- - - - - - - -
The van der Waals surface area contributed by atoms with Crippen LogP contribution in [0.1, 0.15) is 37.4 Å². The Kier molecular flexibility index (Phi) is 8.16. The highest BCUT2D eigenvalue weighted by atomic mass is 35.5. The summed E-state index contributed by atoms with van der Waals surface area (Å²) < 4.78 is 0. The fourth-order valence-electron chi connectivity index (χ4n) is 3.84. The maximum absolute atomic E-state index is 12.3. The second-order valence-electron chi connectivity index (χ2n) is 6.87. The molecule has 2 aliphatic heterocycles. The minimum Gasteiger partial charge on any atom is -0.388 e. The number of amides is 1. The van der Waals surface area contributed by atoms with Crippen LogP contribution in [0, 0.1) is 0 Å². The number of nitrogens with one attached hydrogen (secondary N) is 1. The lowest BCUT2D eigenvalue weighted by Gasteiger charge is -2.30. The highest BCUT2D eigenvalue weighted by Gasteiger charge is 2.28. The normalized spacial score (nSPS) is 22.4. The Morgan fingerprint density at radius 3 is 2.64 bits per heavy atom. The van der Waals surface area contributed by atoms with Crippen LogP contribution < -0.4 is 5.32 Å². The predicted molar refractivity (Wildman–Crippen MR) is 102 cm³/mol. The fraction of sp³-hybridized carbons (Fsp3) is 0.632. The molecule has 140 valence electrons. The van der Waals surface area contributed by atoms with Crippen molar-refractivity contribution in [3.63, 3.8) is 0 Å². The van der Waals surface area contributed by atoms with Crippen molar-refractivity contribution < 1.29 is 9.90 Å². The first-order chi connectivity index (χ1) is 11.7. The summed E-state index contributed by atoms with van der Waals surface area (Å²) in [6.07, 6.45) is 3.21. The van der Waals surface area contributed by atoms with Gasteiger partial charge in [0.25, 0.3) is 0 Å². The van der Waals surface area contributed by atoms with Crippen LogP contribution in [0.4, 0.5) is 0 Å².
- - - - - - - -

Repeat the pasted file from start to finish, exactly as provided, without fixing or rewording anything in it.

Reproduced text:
The van der Waals surface area contributed by atoms with Crippen LogP contribution in [0.1, 0.15) is 37.4 Å². The Kier molecular flexibility index (Phi) is 8.16. The highest BCUT2D eigenvalue weighted by atomic mass is 35.5. The summed E-state index contributed by atoms with van der Waals surface area (Å²) < 4.78 is 0. The fourth-order valence-electron chi connectivity index (χ4n) is 3.84. The maximum absolute atomic E-state index is 12.3. The second-order valence-electron chi connectivity index (χ2n) is 6.87. The molecule has 2 aliphatic heterocycles. The minimum Gasteiger partial charge on any atom is -0.388 e. The number of amides is 1. The van der Waals surface area contributed by atoms with Crippen LogP contribution in [0, 0.1) is 0 Å². The number of nitrogens with one attached hydrogen (secondary N) is 1. The lowest BCUT2D eigenvalue weighted by Gasteiger charge is -2.30. The highest BCUT2D eigenvalue weighted by Gasteiger charge is 2.28. The normalized spacial score (nSPS) is 22.4. The Morgan fingerprint density at radius 3 is 2.64 bits per heavy atom. The van der Waals surface area contributed by atoms with Crippen LogP contribution < -0.4 is 5.32 Å². The predicted molar refractivity (Wildman–Crippen MR) is 102 cm³/mol. The fraction of sp³-hybridized carbons (Fsp3) is 0.632. The molecule has 140 valence electrons. The van der Waals surface area contributed by atoms with Crippen molar-refractivity contribution in [3.63, 3.8) is 0 Å². The van der Waals surface area contributed by atoms with Crippen molar-refractivity contribution < 1.29 is 9.90 Å². The first-order chi connectivity index (χ1) is 11.7. The summed E-state index contributed by atoms with van der Waals surface area (Å²) in [6.07, 6.45) is 3.21. The van der Waals surface area contributed by atoms with Gasteiger partial charge in [0.25, 0.3) is 0 Å². The van der Waals surface area contributed by atoms with Crippen LogP contribution in [0.4, 0.5) is 0 Å².